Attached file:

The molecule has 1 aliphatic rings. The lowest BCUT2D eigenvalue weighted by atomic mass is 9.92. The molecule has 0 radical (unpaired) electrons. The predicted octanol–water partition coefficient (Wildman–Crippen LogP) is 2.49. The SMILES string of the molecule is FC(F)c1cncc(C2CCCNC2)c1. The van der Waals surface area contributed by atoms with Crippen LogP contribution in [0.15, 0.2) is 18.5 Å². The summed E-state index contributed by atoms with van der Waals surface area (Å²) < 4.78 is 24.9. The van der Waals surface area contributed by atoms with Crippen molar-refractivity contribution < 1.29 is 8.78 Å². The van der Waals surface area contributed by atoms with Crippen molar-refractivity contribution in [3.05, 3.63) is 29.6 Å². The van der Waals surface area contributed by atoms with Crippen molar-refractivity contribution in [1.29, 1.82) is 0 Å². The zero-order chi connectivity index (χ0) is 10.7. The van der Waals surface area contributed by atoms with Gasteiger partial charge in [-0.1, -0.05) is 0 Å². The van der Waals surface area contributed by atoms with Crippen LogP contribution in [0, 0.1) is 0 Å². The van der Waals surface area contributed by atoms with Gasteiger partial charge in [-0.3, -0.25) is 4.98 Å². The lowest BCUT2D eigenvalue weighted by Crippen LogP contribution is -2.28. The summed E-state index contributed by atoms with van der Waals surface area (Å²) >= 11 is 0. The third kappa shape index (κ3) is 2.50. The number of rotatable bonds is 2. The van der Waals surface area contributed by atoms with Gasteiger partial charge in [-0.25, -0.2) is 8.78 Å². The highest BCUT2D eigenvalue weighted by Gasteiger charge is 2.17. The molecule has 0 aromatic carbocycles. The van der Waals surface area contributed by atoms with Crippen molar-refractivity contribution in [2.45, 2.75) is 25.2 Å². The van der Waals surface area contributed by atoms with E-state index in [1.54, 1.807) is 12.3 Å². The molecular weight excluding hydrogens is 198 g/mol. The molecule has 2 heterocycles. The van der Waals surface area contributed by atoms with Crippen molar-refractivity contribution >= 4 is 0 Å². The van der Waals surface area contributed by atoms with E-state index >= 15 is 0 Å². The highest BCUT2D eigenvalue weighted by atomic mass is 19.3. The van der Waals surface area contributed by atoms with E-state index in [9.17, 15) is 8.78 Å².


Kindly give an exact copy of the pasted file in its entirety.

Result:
The molecule has 1 aliphatic rings. The lowest BCUT2D eigenvalue weighted by atomic mass is 9.92. The molecule has 0 radical (unpaired) electrons. The predicted octanol–water partition coefficient (Wildman–Crippen LogP) is 2.49. The SMILES string of the molecule is FC(F)c1cncc(C2CCCNC2)c1. The van der Waals surface area contributed by atoms with Crippen LogP contribution in [0.15, 0.2) is 18.5 Å². The summed E-state index contributed by atoms with van der Waals surface area (Å²) < 4.78 is 24.9. The van der Waals surface area contributed by atoms with Crippen molar-refractivity contribution < 1.29 is 8.78 Å². The van der Waals surface area contributed by atoms with Crippen molar-refractivity contribution in [3.05, 3.63) is 29.6 Å². The van der Waals surface area contributed by atoms with Crippen molar-refractivity contribution in [1.29, 1.82) is 0 Å². The zero-order chi connectivity index (χ0) is 10.7. The van der Waals surface area contributed by atoms with Gasteiger partial charge in [-0.1, -0.05) is 0 Å². The van der Waals surface area contributed by atoms with Crippen LogP contribution in [0, 0.1) is 0 Å². The van der Waals surface area contributed by atoms with Gasteiger partial charge in [-0.3, -0.25) is 4.98 Å². The lowest BCUT2D eigenvalue weighted by Crippen LogP contribution is -2.28. The summed E-state index contributed by atoms with van der Waals surface area (Å²) >= 11 is 0. The third kappa shape index (κ3) is 2.50. The number of rotatable bonds is 2. The van der Waals surface area contributed by atoms with Gasteiger partial charge in [-0.25, -0.2) is 8.78 Å². The highest BCUT2D eigenvalue weighted by Gasteiger charge is 2.17. The molecule has 0 aromatic carbocycles. The van der Waals surface area contributed by atoms with Crippen molar-refractivity contribution in [2.45, 2.75) is 25.2 Å². The van der Waals surface area contributed by atoms with E-state index in [1.54, 1.807) is 12.3 Å². The molecular weight excluding hydrogens is 198 g/mol. The molecule has 2 heterocycles. The van der Waals surface area contributed by atoms with Crippen molar-refractivity contribution >= 4 is 0 Å². The van der Waals surface area contributed by atoms with E-state index >= 15 is 0 Å². The highest BCUT2D eigenvalue weighted by atomic mass is 19.3. The van der Waals surface area contributed by atoms with E-state index in [9.17, 15) is 8.78 Å².